2. These images are changed into the digital form, and it’s known as the  frame of the vision data. 

3. A frame  theft is incorporated for taking digitized image continuously  at 30 frames per second. rather of scene  protrusions, every frame is  divided as a matrix. 

4. By performing  slice operation on the image, the number of pixels  can be  linked. The pixels are generally described by the  rudiments of  the matrix. 

5. A pixel is  dropped to a value for measuring the intensity of light. As a  result of this process, the intensity of every pixel is changed into the  digital value and stored in the memory. 

Image processing and analysis 

1. In this function, the image interpretation and data reduction processes  are done. 

2. The threshold of an image frame is developed as a  double image for  reducing the data. 

3. The data reduction will help in converting the frame from raw image  data to the  point value data. The  point value data can be calculated  via computer programming. 

4. This is performed by matching the image descriptors like size and  appearance with the  preliminarily stored data on the computer. 

5. The image processing and analysis function will be made more effective  by training the machine vision system regularly. 

6. There are several data collected in the training process like length of  border,  external & inner periphery, area, and so on. 

7. Then, the camera will be  veritably helpful to identify the match between the  computer models and new objects of  point value data.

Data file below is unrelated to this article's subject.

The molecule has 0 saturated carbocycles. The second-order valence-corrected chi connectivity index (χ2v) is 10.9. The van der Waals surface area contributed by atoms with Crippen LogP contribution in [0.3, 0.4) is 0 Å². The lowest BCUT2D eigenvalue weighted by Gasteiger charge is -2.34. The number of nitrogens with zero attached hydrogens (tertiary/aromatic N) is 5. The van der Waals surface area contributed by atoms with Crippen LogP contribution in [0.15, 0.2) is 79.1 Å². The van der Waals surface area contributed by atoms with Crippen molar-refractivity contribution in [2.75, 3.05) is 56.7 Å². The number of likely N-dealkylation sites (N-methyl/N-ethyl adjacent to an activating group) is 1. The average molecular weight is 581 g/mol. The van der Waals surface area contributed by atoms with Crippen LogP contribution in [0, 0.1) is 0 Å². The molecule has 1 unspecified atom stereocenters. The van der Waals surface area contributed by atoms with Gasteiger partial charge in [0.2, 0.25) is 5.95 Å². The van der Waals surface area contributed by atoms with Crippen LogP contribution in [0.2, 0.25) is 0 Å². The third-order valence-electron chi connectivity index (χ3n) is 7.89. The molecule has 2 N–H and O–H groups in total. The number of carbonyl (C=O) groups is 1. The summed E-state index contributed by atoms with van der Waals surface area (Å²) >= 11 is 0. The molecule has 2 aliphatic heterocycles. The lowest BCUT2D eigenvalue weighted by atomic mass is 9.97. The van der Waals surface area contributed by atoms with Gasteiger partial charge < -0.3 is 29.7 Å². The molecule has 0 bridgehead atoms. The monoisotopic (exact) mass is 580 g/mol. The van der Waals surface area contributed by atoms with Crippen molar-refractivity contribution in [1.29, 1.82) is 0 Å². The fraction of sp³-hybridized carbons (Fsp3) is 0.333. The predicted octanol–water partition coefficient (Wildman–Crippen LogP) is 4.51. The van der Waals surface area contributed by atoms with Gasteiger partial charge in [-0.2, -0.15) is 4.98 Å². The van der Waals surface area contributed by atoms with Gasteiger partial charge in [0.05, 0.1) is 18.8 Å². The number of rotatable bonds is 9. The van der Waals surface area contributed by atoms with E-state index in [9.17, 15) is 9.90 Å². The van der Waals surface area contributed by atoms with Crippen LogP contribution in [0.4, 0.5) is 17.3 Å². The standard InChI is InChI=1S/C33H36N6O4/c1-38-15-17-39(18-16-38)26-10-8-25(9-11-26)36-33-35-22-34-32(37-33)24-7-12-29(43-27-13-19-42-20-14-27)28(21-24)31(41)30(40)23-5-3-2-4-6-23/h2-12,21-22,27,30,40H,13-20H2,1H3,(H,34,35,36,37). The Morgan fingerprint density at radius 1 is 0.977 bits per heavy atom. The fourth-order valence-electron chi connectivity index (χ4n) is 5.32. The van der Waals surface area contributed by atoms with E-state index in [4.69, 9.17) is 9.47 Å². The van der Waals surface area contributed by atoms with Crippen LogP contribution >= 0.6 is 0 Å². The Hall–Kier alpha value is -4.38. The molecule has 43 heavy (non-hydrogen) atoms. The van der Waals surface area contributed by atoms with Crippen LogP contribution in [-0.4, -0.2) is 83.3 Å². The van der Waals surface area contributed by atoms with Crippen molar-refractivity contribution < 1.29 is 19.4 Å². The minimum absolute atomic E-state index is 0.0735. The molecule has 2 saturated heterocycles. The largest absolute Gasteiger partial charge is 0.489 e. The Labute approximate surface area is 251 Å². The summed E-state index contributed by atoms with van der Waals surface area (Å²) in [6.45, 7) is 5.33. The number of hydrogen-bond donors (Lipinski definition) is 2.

1. The current  operations of machine vision in robotics include  examination,  part identification,  position, and  exposure. 

2. Research is ongoing in advanced  operations of machine vision for use  in complex  examination, guidance, and navigation.  

Que3.8. What’s VGR? 

Answer  1. In artificial pick and place  operations, Vision Guided Robot( VGR) is   generally robotic arms with integrated machine vision systems. 

2. The machine vision system helps the robot discover the  position of an  object in order to guide the robot to a asked  point for pick and place. 

Que3.9. Give the  operations of VGR systems. 

Answer  VGR systems are  generally used for high- volume,  largely unremarkable  processes. Some of the more common  operations include 

1. lading/ unloading  corridor from conveyors and feeding systems. 

2. lading/ unloading nested  corridor from servers or boxes. 

3. Part placement, assembly and packaging. 

4. Racking andde-racking. 

5. Palletizing andde-palletizing. 

6. caddy  selecting of  arbitrary  corridor.   

Que3.10. bandy about training a robot armature using the  Beast( AT) Model.